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  1. #1
    Join Date
    Feb 2012
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    Portland, OR, USA
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    Default Cell size regression and comb spacing

    Hello guys,

    I've been lurking for a while, and think it's finally time to start contributing... Of course, my first "contribution" is a question, but I have to start somewhere, right

    I've used 10-frame stuff up until this point (one whole season ), but now I'm going to switch to 8-frame. At the same time, I want to regress the bees to natural (~4.9mm cell). I have new packages coming, and I want to start them out right.

    One thing I am considering doing is bringing the frames to 1 1/4" spacing. However, if I plane the frames down a bit, then the top bars are too close. I have heard that the bees can make do, but I hate to stack the deck against them.

    So, here's the question: Is it better (for regressed cell size) to have too-close top bars, or too-wide comb spacing? Or should I just stop being lazy and modify the frames?

    Thanks very much,
    wanderyr

  2. #2
    Join Date
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    Tucson, Arizona, USA
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    Default Re: Cell size regression and comb spacing

    I've run hives both ways, normal width Top Bars with narrow End Bars and with both narrower. The bees don't seem to care either way, but when the Top Bars are wider; two things, the bees sometimes propolize them together and there isn't enough room to easily fit my fingers in, in order to grip the frames -- it seems that bee space is more than just "bee space". I'm working now to convert all of my frames to the narrower End Bars and Top Bars.
    48 years - 50 hives - TF
    Joseph Clemens -- Website Under Constructioni

  3. #3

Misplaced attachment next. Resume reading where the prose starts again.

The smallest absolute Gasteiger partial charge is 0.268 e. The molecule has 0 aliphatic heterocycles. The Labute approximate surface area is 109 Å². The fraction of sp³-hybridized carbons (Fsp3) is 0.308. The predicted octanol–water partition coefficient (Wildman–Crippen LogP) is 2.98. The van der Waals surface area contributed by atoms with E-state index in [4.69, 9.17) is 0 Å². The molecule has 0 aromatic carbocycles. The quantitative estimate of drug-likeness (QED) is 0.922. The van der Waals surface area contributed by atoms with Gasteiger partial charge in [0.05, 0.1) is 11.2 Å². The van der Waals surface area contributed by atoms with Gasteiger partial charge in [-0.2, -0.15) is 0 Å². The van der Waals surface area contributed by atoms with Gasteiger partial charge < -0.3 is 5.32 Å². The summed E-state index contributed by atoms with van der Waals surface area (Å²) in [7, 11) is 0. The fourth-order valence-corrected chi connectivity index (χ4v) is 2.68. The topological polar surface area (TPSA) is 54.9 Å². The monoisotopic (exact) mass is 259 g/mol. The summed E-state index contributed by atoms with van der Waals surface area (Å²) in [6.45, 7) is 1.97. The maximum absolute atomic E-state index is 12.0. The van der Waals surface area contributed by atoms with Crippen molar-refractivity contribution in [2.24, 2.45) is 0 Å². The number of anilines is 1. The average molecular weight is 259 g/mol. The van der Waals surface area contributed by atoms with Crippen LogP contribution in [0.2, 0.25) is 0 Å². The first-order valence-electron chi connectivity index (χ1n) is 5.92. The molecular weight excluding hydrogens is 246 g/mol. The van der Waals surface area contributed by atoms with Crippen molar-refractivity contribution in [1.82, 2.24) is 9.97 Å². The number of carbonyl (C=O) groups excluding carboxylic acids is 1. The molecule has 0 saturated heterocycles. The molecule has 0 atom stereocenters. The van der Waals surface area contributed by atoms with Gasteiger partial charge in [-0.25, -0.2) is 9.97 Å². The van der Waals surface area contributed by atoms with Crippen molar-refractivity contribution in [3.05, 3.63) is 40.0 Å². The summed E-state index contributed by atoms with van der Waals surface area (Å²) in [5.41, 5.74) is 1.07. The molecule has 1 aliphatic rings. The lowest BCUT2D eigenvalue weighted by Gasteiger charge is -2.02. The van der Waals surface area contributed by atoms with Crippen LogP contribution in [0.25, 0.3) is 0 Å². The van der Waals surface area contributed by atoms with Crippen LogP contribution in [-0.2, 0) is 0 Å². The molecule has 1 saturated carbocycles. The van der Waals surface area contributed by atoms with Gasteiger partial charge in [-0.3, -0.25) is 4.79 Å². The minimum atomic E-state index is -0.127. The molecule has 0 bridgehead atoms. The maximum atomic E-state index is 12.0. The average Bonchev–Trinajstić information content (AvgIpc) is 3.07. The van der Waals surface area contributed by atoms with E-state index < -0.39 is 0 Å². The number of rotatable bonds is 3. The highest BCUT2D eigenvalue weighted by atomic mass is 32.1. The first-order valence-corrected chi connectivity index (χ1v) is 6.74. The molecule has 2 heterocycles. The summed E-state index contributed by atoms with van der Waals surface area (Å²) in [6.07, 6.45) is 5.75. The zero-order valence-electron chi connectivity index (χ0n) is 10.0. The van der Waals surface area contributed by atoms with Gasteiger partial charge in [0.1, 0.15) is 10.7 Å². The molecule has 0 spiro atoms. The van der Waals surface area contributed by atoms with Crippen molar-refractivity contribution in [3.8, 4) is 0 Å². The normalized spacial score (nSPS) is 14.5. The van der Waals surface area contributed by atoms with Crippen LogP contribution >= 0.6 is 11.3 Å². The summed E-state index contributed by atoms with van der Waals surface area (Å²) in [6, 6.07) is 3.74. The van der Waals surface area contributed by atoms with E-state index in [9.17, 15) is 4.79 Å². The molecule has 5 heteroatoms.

Join Date
    Dec 2002
    Location
    Denver, Colorado
    Posts
    5,071

    Default Re: Cell size regression and comb spacing

    On new wooden frames, I've started trimming the top bar before assembly. You can easily take 1/32" off each side or even more if you want. Frames don't really need that indent where the end bar spacer fits into the top bar. I have some old frames with 7/8" top bars like that. Whatever works as long as the thing still fits together. 1/16" increase in gap should be quite sufficient to eliminate propolis.

    I also trim PF-100 and 120 frames but those top bars are easily narrow enough to not cause any problems.
    Solomon Parker, Parker Farms, ParkerFarms.biz
    11 Years Treatment-Free, ~25 Colony Baseline

  4. #4
    Join Date
    Aug 2002
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    Nehawka, Nebraska USA
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    Default Re: Cell size regression and comb spacing

    The need to get between the frames so they don't really have a motivation to connect the top bars even if they are a little below beespace. I do it all the time.
    Michael Bush bushfarms.com/bees.htm "Everything works if you let it." ThePracticalBeekeeper.com 40y 200h 37yTF

  5. #5
    Join Date
    Feb 2012
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    Portland, OR, USA
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    Default Re: Cell size regression and comb spacing

    Wow, I'm honored! Immediate replies from three of the heavy-weights Thanks guys.

    It sounds like what I would like to do is assemble new frames, after narrowing down the top bars (and spacers) and cutting a bevel into them to assist in natural comb alignment (thanks Mr. Bush for that idea).